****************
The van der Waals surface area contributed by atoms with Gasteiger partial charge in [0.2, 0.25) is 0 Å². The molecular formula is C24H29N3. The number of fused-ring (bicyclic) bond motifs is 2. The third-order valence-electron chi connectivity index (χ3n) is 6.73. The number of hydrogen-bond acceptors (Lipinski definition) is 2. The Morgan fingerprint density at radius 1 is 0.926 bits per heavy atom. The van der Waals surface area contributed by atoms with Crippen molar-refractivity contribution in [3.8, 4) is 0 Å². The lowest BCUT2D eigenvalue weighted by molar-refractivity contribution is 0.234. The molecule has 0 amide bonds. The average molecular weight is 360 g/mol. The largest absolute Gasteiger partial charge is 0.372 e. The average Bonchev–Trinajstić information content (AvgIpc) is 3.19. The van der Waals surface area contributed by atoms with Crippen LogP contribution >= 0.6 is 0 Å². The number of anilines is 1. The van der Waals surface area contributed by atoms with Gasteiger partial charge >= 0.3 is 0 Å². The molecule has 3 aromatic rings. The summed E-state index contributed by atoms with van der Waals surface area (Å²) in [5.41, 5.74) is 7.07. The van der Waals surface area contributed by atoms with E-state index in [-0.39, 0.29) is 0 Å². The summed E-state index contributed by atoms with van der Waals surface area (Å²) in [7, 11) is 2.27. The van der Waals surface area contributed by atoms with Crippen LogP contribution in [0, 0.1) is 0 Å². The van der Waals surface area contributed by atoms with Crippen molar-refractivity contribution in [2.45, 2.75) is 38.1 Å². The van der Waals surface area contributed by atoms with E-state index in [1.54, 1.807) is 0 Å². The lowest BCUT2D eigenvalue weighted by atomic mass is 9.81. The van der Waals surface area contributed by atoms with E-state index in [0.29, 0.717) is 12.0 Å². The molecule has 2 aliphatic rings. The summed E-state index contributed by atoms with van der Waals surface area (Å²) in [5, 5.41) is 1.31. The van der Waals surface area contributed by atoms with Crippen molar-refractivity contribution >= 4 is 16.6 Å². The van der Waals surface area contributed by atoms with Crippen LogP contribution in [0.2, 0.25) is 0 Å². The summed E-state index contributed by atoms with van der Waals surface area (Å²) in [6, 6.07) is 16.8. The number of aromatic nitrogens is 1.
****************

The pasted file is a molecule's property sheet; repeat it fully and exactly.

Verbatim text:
The van der Waals surface area contributed by atoms with Gasteiger partial charge in [0.2, 0.25) is 0 Å². The molecular formula is C24H29N3. The number of fused-ring (bicyclic) bond motifs is 2. The third-order valence-electron chi connectivity index (χ3n) is 6.73. The number of hydrogen-bond acceptors (Lipinski definition) is 2. The Morgan fingerprint density at radius 1 is 0.926 bits per heavy atom. The van der Waals surface area contributed by atoms with Crippen molar-refractivity contribution in [3.8, 4) is 0 Å². The lowest BCUT2D eigenvalue weighted by molar-refractivity contribution is 0.234. The molecule has 0 amide bonds. The average molecular weight is 360 g/mol. The largest absolute Gasteiger partial charge is 0.372 e. The average Bonchev–Trinajstić information content (AvgIpc) is 3.19. The van der Waals surface area contributed by atoms with Crippen LogP contribution >= 0.6 is 0 Å². The number of anilines is 1. The van der Waals surface area contributed by atoms with Gasteiger partial charge >= 0.3 is 0 Å². The molecule has 3 aromatic rings. The summed E-state index contributed by atoms with van der Waals surface area (Å²) in [5.41, 5.74) is 7.07. The van der Waals surface area contributed by atoms with E-state index in [-0.39, 0.29) is 0 Å². The summed E-state index contributed by atoms with van der Waals surface area (Å²) in [7, 11) is 2.27. The van der Waals surface area contributed by atoms with Crippen LogP contribution in [0, 0.1) is 0 Å². The van der Waals surface area contributed by atoms with Crippen molar-refractivity contribution in [2.45, 2.75) is 38.1 Å². The van der Waals surface area contributed by atoms with E-state index in [1.54, 1.807) is 0 Å². The lowest BCUT2D eigenvalue weighted by atomic mass is 9.81. The van der Waals surface area contributed by atoms with E-state index in [0.29, 0.717) is 12.0 Å². The molecule has 2 aliphatic rings. The summed E-state index contributed by atoms with van der Waals surface area (Å²) in [5, 5.41) is 1.31. The van der Waals surface area contributed by atoms with Crippen molar-refractivity contribution >= 4 is 16.6 Å². The van der Waals surface area contributed by atoms with Crippen LogP contribution in [0.2, 0.25) is 0 Å². The summed E-state index contributed by atoms with van der Waals surface area (Å²) in [6, 6.07) is 16.8. The number of aromatic nitrogens is 1.